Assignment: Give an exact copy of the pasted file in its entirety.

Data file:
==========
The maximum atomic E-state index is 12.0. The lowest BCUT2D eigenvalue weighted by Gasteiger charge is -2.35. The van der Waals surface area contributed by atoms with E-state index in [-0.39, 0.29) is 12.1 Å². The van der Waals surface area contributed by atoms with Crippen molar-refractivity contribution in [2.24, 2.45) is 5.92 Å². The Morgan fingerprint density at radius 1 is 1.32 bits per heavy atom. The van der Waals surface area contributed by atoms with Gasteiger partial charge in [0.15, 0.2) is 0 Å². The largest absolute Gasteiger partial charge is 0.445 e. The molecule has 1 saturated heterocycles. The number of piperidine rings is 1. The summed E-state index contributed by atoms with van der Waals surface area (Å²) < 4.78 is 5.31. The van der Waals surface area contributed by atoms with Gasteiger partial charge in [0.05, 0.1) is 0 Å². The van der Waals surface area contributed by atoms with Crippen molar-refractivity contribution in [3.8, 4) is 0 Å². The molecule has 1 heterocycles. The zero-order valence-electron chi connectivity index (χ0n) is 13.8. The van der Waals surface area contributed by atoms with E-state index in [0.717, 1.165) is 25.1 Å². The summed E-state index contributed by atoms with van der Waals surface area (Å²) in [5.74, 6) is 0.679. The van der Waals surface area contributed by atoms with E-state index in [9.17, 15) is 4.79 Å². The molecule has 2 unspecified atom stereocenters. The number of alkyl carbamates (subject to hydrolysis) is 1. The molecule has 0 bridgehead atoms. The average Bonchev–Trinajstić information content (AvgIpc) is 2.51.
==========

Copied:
The maximum atomic E-state index is 12.0. The lowest BCUT2D eigenvalue weighted by Gasteiger charge is -2.35. The van der Waals surface area contributed by atoms with E-state index in [-0.39, 0.29) is 12.1 Å². The van der Waals surface area contributed by atoms with Crippen molar-refractivity contribution in [2.24, 2.45) is 5.92 Å². The Morgan fingerprint density at radius 1 is 1.32 bits per heavy atom. The van der Waals surface area contributed by atoms with Gasteiger partial charge in [0.15, 0.2) is 0 Å². The largest absolute Gasteiger partial charge is 0.445 e. The molecule has 1 saturated heterocycles. The number of piperidine rings is 1. The summed E-state index contributed by atoms with van der Waals surface area (Å²) < 4.78 is 5.31. The van der Waals surface area contributed by atoms with Gasteiger partial charge in [0.05, 0.1) is 0 Å². The van der Waals surface area contributed by atoms with Crippen molar-refractivity contribution in [3.8, 4) is 0 Å². The molecule has 1 heterocycles. The zero-order valence-electron chi connectivity index (χ0n) is 13.8. The van der Waals surface area contributed by atoms with E-state index in [0.717, 1.165) is 25.1 Å². The summed E-state index contributed by atoms with van der Waals surface area (Å²) in [5.74, 6) is 0.679. The van der Waals surface area contributed by atoms with E-state index in [9.17, 15) is 4.79 Å². The molecule has 2 unspecified atom stereocenters. The number of alkyl carbamates (subject to hydrolysis) is 1. The molecule has 0 bridgehead atoms. The average Bonchev–Trinajstić information content (AvgIpc) is 2.51.